Thalidomide protects mice against LPS-inducecl shock

A. L. Moreìra, J. Wang, E. N. Sarno, G. Kaplan

Research output: Contribution to journalArticlepeer-review


Thalidomide has been shown to selectively inhibit TNF-α production in vitro by lipopolysaccharide (LPS)-stimulated monocytes. TNF-α has been shown to play a pivotal role in the pathophysiology of endotoxic shock. Using a mouse model of LPS-induced shock, we investigated the effects of thalidomide on the production of TNF-α and other cytokines and on animal survival. After injection of 100-350 μg LPS into mice, cytokines including TNF-α, IL-6, IL-10, IL-1ß, GM-CSF and IFN-γ were measured in the serum. Administration of 200 mg/kg thalidomide to mice before LPS challenge modified the profile of LPS-induced cytokine secretion. Serum TNF-α levels were reduced by 93%, in a dose-dependent manner, and TNF-α mRNA expression in the spleens of mice was reduced by 70%. Serum IL-6 levels were also inhibited by 50%. Thalidomide induced a two-fold increase in serum IL-10 levels. Thalidomide treatment did not interfere with the production of GM-CSF, IL-1ßor IFN-γ. The LD50 of LPS in this model was increased by thalidomide pre-treatment from 150 μg to 300 μg in 72 h. Thus, at otherwise lethal doses of LPS, thalidomide treatment was found to protect animals from death.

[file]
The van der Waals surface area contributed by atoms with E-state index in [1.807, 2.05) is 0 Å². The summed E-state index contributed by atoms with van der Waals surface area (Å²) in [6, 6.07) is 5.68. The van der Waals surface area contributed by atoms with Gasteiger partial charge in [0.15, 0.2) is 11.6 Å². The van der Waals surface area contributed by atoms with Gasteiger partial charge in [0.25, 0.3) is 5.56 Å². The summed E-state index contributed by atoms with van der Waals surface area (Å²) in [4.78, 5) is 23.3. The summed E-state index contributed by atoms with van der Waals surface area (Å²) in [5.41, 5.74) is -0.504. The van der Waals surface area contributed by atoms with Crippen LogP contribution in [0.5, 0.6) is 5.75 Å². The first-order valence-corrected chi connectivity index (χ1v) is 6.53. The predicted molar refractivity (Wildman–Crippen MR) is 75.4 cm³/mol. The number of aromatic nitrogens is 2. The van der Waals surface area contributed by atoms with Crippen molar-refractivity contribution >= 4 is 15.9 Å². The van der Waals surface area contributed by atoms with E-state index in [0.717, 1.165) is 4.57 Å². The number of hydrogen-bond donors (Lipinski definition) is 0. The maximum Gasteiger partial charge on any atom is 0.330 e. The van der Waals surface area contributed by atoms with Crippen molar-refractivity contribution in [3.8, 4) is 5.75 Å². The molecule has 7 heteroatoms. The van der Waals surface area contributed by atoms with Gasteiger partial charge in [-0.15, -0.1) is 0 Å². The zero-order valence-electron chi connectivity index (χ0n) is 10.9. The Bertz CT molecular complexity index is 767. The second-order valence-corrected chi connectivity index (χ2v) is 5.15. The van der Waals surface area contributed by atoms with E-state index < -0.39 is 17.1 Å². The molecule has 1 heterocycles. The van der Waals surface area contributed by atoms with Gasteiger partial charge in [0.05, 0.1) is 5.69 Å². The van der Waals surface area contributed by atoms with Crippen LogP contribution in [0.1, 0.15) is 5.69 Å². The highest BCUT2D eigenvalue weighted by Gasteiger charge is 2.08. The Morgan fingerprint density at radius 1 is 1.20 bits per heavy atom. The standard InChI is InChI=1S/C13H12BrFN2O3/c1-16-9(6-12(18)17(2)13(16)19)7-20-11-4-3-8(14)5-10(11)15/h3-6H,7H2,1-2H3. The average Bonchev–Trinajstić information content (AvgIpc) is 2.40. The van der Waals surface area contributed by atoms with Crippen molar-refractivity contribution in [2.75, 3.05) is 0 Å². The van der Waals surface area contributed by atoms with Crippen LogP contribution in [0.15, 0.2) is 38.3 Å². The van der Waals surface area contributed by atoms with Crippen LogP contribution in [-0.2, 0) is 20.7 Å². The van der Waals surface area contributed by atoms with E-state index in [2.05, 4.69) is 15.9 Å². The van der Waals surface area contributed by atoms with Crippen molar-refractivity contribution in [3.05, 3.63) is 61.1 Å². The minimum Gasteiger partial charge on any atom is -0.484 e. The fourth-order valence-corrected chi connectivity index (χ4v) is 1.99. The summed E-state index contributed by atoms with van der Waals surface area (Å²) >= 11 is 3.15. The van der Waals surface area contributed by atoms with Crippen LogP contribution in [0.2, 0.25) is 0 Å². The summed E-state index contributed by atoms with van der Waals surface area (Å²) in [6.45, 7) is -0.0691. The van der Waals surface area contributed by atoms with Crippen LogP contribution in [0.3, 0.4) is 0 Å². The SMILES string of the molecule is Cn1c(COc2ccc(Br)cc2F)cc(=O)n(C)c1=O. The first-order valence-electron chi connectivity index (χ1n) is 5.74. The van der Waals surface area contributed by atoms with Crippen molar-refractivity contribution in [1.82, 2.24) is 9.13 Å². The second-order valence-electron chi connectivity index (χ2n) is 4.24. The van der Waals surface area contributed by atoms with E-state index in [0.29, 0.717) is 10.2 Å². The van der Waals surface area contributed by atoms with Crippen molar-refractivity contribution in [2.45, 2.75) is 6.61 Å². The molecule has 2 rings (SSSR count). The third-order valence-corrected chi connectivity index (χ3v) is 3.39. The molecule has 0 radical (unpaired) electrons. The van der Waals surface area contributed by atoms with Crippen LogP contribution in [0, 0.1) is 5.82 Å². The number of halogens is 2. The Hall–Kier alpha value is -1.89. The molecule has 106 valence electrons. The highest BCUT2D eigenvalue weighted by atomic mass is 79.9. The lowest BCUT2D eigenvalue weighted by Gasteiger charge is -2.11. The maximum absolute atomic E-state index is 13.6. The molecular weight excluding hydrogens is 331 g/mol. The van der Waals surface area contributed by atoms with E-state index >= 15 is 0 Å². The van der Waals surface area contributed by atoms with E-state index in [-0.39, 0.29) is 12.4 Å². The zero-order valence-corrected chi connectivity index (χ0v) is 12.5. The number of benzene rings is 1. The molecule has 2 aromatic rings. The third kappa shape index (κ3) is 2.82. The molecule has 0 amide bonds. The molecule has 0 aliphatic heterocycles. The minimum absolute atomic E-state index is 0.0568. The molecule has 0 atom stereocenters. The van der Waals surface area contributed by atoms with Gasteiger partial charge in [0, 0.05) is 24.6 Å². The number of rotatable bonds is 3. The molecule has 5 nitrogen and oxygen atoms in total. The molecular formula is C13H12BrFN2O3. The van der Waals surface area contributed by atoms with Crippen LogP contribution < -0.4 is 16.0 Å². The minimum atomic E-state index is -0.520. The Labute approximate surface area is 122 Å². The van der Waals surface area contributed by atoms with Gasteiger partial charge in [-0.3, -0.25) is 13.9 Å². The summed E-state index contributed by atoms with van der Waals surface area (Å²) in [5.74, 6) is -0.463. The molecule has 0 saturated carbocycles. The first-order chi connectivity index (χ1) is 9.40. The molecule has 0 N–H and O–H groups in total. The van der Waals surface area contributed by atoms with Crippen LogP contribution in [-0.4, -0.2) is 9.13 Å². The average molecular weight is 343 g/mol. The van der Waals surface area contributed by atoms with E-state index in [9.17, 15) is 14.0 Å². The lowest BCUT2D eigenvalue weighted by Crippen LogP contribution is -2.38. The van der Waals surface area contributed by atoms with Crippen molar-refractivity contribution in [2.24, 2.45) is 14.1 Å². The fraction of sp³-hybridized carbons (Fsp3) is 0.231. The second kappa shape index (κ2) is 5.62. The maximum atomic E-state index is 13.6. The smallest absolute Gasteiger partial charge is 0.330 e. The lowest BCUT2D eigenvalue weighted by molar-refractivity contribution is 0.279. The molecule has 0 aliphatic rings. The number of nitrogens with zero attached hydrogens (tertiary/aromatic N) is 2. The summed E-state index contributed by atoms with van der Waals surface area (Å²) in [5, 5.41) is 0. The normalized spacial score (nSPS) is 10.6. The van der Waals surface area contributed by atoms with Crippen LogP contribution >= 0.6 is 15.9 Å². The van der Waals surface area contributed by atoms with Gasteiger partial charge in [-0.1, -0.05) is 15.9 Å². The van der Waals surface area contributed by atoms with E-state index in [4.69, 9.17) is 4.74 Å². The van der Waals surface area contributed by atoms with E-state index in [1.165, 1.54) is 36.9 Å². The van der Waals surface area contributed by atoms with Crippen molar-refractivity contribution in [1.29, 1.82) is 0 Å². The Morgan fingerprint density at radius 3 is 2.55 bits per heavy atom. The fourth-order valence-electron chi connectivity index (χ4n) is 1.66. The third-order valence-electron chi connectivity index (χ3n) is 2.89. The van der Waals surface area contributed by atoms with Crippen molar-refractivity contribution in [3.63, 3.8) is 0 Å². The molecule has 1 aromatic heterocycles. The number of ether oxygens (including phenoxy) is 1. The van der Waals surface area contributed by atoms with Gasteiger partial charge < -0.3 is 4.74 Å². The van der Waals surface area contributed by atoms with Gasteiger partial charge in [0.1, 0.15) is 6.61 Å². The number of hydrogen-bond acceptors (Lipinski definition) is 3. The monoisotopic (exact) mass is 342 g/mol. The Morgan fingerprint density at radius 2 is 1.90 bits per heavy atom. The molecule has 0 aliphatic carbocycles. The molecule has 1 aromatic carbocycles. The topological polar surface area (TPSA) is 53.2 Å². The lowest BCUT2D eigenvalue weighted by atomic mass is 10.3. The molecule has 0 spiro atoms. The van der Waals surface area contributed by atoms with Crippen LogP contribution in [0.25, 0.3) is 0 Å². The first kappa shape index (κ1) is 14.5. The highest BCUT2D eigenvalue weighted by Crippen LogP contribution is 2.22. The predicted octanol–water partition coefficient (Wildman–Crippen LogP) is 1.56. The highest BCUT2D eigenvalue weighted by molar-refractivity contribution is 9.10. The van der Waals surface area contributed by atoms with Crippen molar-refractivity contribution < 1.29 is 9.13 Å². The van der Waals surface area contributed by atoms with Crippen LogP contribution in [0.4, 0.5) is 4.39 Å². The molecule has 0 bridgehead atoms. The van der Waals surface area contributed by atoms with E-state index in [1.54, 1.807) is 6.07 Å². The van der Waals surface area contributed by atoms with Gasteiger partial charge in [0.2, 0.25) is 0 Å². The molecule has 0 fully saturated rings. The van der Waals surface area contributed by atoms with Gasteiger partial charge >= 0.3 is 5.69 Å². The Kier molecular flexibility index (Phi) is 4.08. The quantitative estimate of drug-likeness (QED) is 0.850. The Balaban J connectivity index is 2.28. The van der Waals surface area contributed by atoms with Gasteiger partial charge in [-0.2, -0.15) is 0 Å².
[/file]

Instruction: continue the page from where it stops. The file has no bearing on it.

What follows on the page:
Original languageEnglish (US)
Pages (from-to)1199-1207
Number of pages9
JournalBrazilian Journal of Medical and Biological Research
Issue number10
StatePublished - Oct 1997
Externally publishedYes


  • Cytokines
  • Endotoxic shock
  • Inflammation
  • Thalidomide

ASJC Scopus subject areas

  • Biophysics
  • Neuroscience(all)
  • Biochemistry
  • Physiology
  • Immunology
  • Pharmacology, Toxicology and Pharmaceutics(all)
  • Cell Biology


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